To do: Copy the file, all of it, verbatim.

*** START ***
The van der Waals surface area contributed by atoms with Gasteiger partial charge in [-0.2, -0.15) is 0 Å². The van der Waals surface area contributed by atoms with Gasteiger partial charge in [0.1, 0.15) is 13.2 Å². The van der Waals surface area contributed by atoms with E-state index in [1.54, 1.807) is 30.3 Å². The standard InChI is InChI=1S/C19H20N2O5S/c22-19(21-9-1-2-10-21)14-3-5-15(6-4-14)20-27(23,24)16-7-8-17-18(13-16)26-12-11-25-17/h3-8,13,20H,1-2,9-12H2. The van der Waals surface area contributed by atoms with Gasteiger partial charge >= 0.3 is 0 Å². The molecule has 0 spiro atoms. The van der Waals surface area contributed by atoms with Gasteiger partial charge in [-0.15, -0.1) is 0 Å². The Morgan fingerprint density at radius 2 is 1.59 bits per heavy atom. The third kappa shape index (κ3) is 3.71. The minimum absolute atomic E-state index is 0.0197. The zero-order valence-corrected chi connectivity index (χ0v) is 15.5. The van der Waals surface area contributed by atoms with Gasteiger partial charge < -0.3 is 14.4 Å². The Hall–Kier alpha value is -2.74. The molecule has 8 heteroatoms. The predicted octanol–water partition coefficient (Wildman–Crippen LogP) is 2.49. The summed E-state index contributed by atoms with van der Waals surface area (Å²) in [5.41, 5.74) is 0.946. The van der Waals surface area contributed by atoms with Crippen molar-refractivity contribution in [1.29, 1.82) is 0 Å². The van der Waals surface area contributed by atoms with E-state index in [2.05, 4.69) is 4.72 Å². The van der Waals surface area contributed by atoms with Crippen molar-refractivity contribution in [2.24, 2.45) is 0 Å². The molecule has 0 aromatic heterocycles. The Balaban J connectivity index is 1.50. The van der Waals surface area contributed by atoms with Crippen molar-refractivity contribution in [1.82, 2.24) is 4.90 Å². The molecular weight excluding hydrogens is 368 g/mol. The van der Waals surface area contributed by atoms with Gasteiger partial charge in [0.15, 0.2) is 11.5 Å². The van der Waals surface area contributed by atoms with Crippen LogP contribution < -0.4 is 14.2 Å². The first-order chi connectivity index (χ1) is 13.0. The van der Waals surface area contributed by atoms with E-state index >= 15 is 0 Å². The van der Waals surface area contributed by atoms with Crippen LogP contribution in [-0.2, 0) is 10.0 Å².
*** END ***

The van der Waals surface area contributed by atoms with Gasteiger partial charge in [-0.2, -0.15) is 0 Å². The van der Waals surface area contributed by atoms with Gasteiger partial charge in [0.1, 0.15) is 13.2 Å². The van der Waals surface area contributed by atoms with E-state index in [1.54, 1.807) is 30.3 Å². The standard InChI is InChI=1S/C19H20N2O5S/c22-19(21-9-1-2-10-21)14-3-5-15(6-4-14)20-27(23,24)16-7-8-17-18(13-16)26-12-11-25-17/h3-8,13,20H,1-2,9-12H2. The van der Waals surface area contributed by atoms with Gasteiger partial charge >= 0.3 is 0 Å². The molecule has 0 spiro atoms. The van der Waals surface area contributed by atoms with Gasteiger partial charge in [-0.15, -0.1) is 0 Å². The Morgan fingerprint density at radius 2 is 1.59 bits per heavy atom. The third kappa shape index (κ3) is 3.71. The minimum absolute atomic E-state index is 0.0197. The zero-order valence-corrected chi connectivity index (χ0v) is 15.5. The van der Waals surface area contributed by atoms with Gasteiger partial charge < -0.3 is 14.4 Å². The Hall–Kier alpha value is -2.74. The molecule has 8 heteroatoms. The predicted octanol–water partition coefficient (Wildman–Crippen LogP) is 2.49. The summed E-state index contributed by atoms with van der Waals surface area (Å²) in [5.41, 5.74) is 0.946. The van der Waals surface area contributed by atoms with Crippen molar-refractivity contribution in [1.29, 1.82) is 0 Å². The van der Waals surface area contributed by atoms with E-state index in [2.05, 4.69) is 4.72 Å². The van der Waals surface area contributed by atoms with Crippen molar-refractivity contribution in [2.24, 2.45) is 0 Å². The molecule has 0 aromatic heterocycles. The Balaban J connectivity index is 1.50. The van der Waals surface area contributed by atoms with Crippen molar-refractivity contribution in [1.82, 2.24) is 4.90 Å². The molecular weight excluding hydrogens is 368 g/mol. The van der Waals surface area contributed by atoms with Gasteiger partial charge in [0.15, 0.2) is 11.5 Å². The van der Waals surface area contributed by atoms with Crippen LogP contribution < -0.4 is 14.2 Å². The first-order chi connectivity index (χ1) is 13.0. The van der Waals surface area contributed by atoms with E-state index >= 15 is 0 Å². The van der Waals surface area contributed by atoms with Crippen LogP contribution in [-0.2, 0) is 10.0 Å².